Keith Dambrot and his staff made contact this week with the son of a former Duquesne great.
During the early 1980s, Rick Suder was a Duquesne standout that eventually was named to the school’s Hall of Fame in 1994. As a junior, Suder was second in the A-10 in scoring with 17.7 points/game and followed that up with leading the conference in scoring his senior season with 20.4 points/game. The native of Center Townships (Beaver County) finished his career in the Top 10 in Duquesne scoring with 1459 points.
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Could another Suder suit up for the Dukes when they move into their new home, the UPMC Cooper Fieldhouse?
Peter Suder (6-foot-4, 185 pounds) is a 2022 shooting guard from Carmel, Indiana and the son of the former Duquesne great. As a sophomore, he averaged 11.2 points, 6.6 rebounds per game, while shooting 47% from the field, including 38% from 3-point range.
Earlier this week, Suder received a call from the Duquesne staff as teams were permitted to make contact with sophomores.
“I was really excited to hear from them because my dad played ball there,” Suder told Pittsburgh Sports Now. “It was really cool to hear from them and the guys that he’s connected to. They started off the conversation basically by saying that they like the way I play and then they got into the university, the campus and stuff like that. They then said they want to see me up on campus when they’re allowed to.”
Although he’s waiting for his first offer, Suder is hearing from many high level schools and it was cool to get a call from Duquesne but the family tried not to overreact but did have some advice for his son.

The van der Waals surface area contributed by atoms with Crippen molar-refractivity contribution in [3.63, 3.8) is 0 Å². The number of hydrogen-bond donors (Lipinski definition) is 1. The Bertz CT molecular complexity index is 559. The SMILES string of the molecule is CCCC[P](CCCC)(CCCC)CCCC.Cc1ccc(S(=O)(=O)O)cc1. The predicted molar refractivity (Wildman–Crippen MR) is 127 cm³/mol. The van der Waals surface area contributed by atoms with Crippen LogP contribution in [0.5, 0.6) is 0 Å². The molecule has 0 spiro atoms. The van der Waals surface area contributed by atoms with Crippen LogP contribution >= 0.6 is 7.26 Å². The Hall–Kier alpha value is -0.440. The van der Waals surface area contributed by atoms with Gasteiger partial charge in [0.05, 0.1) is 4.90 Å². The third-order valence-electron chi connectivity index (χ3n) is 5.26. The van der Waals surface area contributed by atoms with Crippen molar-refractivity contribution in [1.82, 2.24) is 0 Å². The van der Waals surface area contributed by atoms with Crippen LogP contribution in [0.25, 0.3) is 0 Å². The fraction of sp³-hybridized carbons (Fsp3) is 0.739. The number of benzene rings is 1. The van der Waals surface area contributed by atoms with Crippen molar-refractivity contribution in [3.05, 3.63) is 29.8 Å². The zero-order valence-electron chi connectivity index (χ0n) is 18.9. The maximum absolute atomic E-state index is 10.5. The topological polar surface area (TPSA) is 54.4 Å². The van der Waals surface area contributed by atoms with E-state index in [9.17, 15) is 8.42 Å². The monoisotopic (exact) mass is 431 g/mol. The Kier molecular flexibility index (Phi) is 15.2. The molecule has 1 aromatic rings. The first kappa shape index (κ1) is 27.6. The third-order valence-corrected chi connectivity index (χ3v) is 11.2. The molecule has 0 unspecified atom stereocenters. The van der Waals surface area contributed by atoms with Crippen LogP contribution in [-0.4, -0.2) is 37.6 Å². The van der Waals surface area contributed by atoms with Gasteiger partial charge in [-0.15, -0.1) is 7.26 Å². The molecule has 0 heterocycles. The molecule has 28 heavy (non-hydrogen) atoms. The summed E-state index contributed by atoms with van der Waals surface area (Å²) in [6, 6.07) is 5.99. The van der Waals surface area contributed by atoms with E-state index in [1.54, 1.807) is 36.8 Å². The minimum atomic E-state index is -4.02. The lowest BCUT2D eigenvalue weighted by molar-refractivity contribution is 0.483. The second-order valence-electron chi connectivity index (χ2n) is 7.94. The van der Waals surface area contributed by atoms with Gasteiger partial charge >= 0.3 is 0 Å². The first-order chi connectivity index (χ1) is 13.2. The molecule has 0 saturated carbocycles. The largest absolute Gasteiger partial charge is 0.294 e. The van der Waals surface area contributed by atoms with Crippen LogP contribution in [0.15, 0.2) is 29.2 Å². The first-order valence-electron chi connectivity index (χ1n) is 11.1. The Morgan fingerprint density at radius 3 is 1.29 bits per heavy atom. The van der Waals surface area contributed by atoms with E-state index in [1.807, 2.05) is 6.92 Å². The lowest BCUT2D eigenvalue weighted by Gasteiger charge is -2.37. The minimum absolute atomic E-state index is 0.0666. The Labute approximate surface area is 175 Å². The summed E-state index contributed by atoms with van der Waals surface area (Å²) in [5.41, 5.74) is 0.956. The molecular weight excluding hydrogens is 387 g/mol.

“His number one rule that he told me was when colleges start recruiting me was when that commitment day comes, when I eventually commit, it should be about how much the school wants you and not about how much you want to go there or your dream school,” Suder said. “If you go there and never see the floor much during those 4 years then why would you commit there?”
Suder was named to Indiana Basketball Coaches Association Underclass Large School All-State team and plans on working hard over the next two years to improve his game, which in turn will increase his recruiting profile.
“I think a lot of people see me as a shooter kind of like a driver but also someone that can catch and shoot,” said Suder. “Colleges are also telling me they like the way I play defense, I’m kind of a two way player, I can shoot and be a threat offensively but also guard the team’s best player. Over the next couple of seasons, I want to try and get better shooting off the dribble and coming off of screens. I believe I can also get better when I don’t have the ball to read the screens and work harder and find ways to get open when I don’t have the ball.”
“I’m seeing other kids get offers which motivates me because I want to start getting them as well. As these schools are contacting me, that tells me that I’m right there and I’m close. I just need to keep pushing and working harder to get those offers and become a D-I college basketball player.”
Although he was calm and cool when Duquesne first contacted him, the reaction would be a bit different if they became the first program to offer him.
“That would mean the world to me,” he said. “That would be so, so exciting. My family would go crazy. My dad would love it, I would love it.”